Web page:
The iPhone X, finally revealed last week at Apple’s slick annual event, will take a step toward curbing battery anxiety. The new smartphone, as well as two other iPhones the company revealed, support the Qi wireless charging standard. For the first time in the iPhone’s 10-year history, Apple has ditched its requirement that users charge their phone with a company-designed connector.

“Words can’t describe how much nicer it is to just put it down and pick it up whenever you want to charge, without ever having to plug in a cable again,” Phil Schiller, Apple senior vice president of worldwide marketing, said at the Steve Jobs Theater in Cupertino. During the event, it was announced that the iPhone 8, iPhone 8 Plus, and iPhone X will be the first to support the wireless feature, and Apple stores will offer Qi (pronounced “chee”) chargers from third parties like Mophie and Belkin.

Apple isn’t just using Qi as-is, though. The AirPower mat, due out in 2018, will also charge the Apple Watch Series 3 and wireless AirPods through an extension to the standard. Pricing for the pad has yet to be announced.

Schiller, a high-powered business exec at Apple for 20 years, probably knows better that most how much nicer using an open standard is. Hunting around for the correct iPhone charger in a hotel room while you’re on a business trip and you’ve left cable at home? Yeah, it sucks. What’s perhaps most surprising is that it took Apple this long to realize it.

Phil Schiller.
Phil Schiller.

How We Charged Before

When the iPhone first launched in 2007, it used the same 30-pin dock connector as the iPod. At the time, when phones usually came with their own weird chargers, that was pretty cool. If you knew someone with an iPod, you could borrow their charger for your hot new future phone. It also meant an array of existing accessories like speaker systems, alarm clocks and car docks already worked with the iPhone.

That changed with Lightning. The eight-pin connector, introduced with the iPhone 5 in 2012, brought a number of new additions, like the ability to plug the cable in either direction and a smaller connector. At that stage, though, the original benefit had diminished.

At the time of Lightning’s introduction, more phones had started using miniature USB cables instead, working to a single standard compatible phone-to-phone. Apple became an outlier, and their owners became the annoying people that would ask to “borrow a charger,” with the caveat that it had to be “the right one.”

Apple Enters the Fray

It’s hard to escape the fact that Apple is playing catch-up, though. In the world of tech, Qi is relatively old. It’s an open standard overseen by the Wireless Power Consortium, a group of over 200 companies founded in 2008 to agree on a common wireless charging method. The first smartphones to use the standard launched in 2011, and over 700 products use the standard today.

A dizzying array of over 70 smartphones use Qi. This includes the Samsung Galaxy S8, the LG G4, the Lumia 950 and the Motorola Droid Max. A larger list of phones can support Qi charging through optional add-ons.

Until recently, Apple appeared to be following a rather different path. Documents from 2014 show wireless power company Energous expected its products to undergo Apple compliance testing. Unlike Qi, the company’s technology would work more like Wifi where devices charge from a few feet away from a base station.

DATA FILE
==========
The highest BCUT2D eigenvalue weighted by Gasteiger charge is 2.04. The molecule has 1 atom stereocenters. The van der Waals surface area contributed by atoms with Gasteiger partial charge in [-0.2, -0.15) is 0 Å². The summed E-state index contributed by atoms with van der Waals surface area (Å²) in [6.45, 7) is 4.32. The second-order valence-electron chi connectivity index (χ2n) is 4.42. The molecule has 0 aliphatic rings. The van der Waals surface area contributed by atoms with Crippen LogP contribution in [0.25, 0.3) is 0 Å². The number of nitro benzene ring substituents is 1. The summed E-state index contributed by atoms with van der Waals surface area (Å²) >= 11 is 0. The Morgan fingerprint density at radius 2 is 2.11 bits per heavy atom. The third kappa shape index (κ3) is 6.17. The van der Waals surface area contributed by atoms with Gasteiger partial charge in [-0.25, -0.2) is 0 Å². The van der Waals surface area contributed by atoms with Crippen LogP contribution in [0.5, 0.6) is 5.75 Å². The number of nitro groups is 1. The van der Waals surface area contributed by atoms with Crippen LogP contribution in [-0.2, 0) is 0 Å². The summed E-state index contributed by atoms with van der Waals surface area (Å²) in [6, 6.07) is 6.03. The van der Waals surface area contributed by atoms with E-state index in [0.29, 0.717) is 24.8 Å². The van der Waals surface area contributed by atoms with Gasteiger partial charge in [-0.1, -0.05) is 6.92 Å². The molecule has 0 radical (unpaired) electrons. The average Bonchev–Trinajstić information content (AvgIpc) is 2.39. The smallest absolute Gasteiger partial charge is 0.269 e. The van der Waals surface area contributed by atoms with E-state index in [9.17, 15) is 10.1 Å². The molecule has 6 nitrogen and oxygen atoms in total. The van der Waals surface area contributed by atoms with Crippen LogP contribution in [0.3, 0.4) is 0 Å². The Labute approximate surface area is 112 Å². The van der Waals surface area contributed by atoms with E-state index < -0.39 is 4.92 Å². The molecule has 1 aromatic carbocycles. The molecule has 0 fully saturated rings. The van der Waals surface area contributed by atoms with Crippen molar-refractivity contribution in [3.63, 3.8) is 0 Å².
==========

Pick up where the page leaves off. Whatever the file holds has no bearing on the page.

In January 2016, Bloomberg reported that Apple was developing an iPhone with wireless charging capabilities for launch in 2017. The outlet claimed that the device may charge from further away than Qi-like charging mats, adding more fuel to the full charging rumors.

If this all sounds like something out of a sci-fi novel, that’s because it might as well be. At the time of writing, this more ambitious form of wireless charging is not on the market. It is unclear whether Apple always intended to use Qi in the iPhone X, but its delayed entry into the realm of wireless charging suggests the company may have been holding out to see how Energous’ tech developed.

How We’ll Charge Next

When Schiller unveiled Qi support, Apple finally stepped forward and joined the rest of the smartphone world. The first products to use Qi will be the $699 iPhone 8 and $799 iPhone 8 Plus, starting at set for launch September 22. Pre-orders for the $999 iPhone X will start on October 27, and the phone will start shipping on November 3.

In February, Apple joined the consortium that regulated the standard. The company’s support is a tad late, but it has some new ideas. AirPower, set for launch next year, will allow users to charge up to three compatible items efficiently on a single pad:

AirPower.
How much does it cost, though? The price for the AirPower charging mat Apple debuted this week hasn't been announced.

AirPower is a modification of the Qi standard. It can charge the Apple Watch Series 3 and upcoming AirPod wireless charging case, which are enabled for AirPower use but are not Qi devices, strictly speaking.

This could change, though. On stage, Schiller said that Apple will work with the consortium to bring the AirPower adjustments into the main Qi standard. This is unlike the adjustments to Bluetooth made by the AirPods, where Apple introduced new pairing technologies and lower latency but did not offer them to the Bluetooth consortium.

“The difference makes strategic sense,” said Apple blogger John Gruber. “Apple wants to see inductive charging pads go mainstream, with public installations in restaurants, airports, etc. Apple would rather see those ubiquitous charging pads support all Apple devices, not just iPhones.”

This is the same company that, just a few days ago, refused to sell an iPhone with a standard charger. Apple is late, but it’s finally joined the party.


If you liked this article, check out this video of a ball that can wirelessly charge your phone.

Photos via Getty Images / Justin Sullivan, Apple